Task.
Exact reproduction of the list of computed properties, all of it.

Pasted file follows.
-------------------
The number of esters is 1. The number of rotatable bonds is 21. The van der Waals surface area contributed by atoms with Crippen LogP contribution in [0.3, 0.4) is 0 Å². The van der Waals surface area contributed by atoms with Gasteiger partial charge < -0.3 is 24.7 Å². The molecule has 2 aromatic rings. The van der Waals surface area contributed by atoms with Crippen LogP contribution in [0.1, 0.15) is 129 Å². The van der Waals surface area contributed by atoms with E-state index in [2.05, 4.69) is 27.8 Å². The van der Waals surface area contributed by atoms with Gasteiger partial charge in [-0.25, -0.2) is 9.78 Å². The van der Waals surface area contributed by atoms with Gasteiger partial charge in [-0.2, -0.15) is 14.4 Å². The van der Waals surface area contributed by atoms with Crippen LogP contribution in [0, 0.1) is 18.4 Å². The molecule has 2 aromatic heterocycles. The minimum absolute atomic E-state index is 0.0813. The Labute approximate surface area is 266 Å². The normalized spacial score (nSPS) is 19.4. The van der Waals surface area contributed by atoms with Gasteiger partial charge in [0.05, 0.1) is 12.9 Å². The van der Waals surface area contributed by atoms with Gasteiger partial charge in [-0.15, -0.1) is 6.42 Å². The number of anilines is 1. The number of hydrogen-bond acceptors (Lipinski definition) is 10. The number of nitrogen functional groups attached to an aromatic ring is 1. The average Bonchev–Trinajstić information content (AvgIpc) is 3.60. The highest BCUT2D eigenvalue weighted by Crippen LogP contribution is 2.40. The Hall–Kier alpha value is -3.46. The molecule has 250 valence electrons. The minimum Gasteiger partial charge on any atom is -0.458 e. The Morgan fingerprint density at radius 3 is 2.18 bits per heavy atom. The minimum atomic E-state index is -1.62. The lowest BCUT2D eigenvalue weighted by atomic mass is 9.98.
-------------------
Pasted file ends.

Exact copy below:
The number of esters is 1. The number of rotatable bonds is 21. The van der Waals surface area contributed by atoms with Crippen LogP contribution in [0.3, 0.4) is 0 Å². The van der Waals surface area contributed by atoms with Gasteiger partial charge < -0.3 is 24.7 Å². The molecule has 2 aromatic rings. The van der Waals surface area contributed by atoms with Crippen LogP contribution in [0.1, 0.15) is 129 Å². The van der Waals surface area contributed by atoms with E-state index in [2.05, 4.69) is 27.8 Å². The van der Waals surface area contributed by atoms with Gasteiger partial charge in [-0.25, -0.2) is 9.78 Å². The van der Waals surface area contributed by atoms with Gasteiger partial charge in [-0.2, -0.15) is 14.4 Å². The van der Waals surface area contributed by atoms with Crippen LogP contribution in [0, 0.1) is 18.4 Å². The molecule has 2 aromatic heterocycles. The minimum absolute atomic E-state index is 0.0813. The Labute approximate surface area is 266 Å². The normalized spacial score (nSPS) is 19.4. The van der Waals surface area contributed by atoms with Gasteiger partial charge in [0.05, 0.1) is 12.9 Å². The van der Waals surface area contributed by atoms with Gasteiger partial charge in [-0.15, -0.1) is 6.42 Å². The number of anilines is 1. The number of hydrogen-bond acceptors (Lipinski definition) is 10. The number of nitrogen functional groups attached to an aromatic ring is 1. The average Bonchev–Trinajstić information content (AvgIpc) is 3.60. The highest BCUT2D eigenvalue weighted by Crippen LogP contribution is 2.40. The Hall–Kier alpha value is -3.46. The molecule has 250 valence electrons. The minimum Gasteiger partial charge on any atom is -0.458 e. The Morgan fingerprint density at radius 3 is 2.18 bits per heavy atom. The minimum atomic E-state index is -1.62. The lowest BCUT2D eigenvalue weighted by atomic mass is 9.98.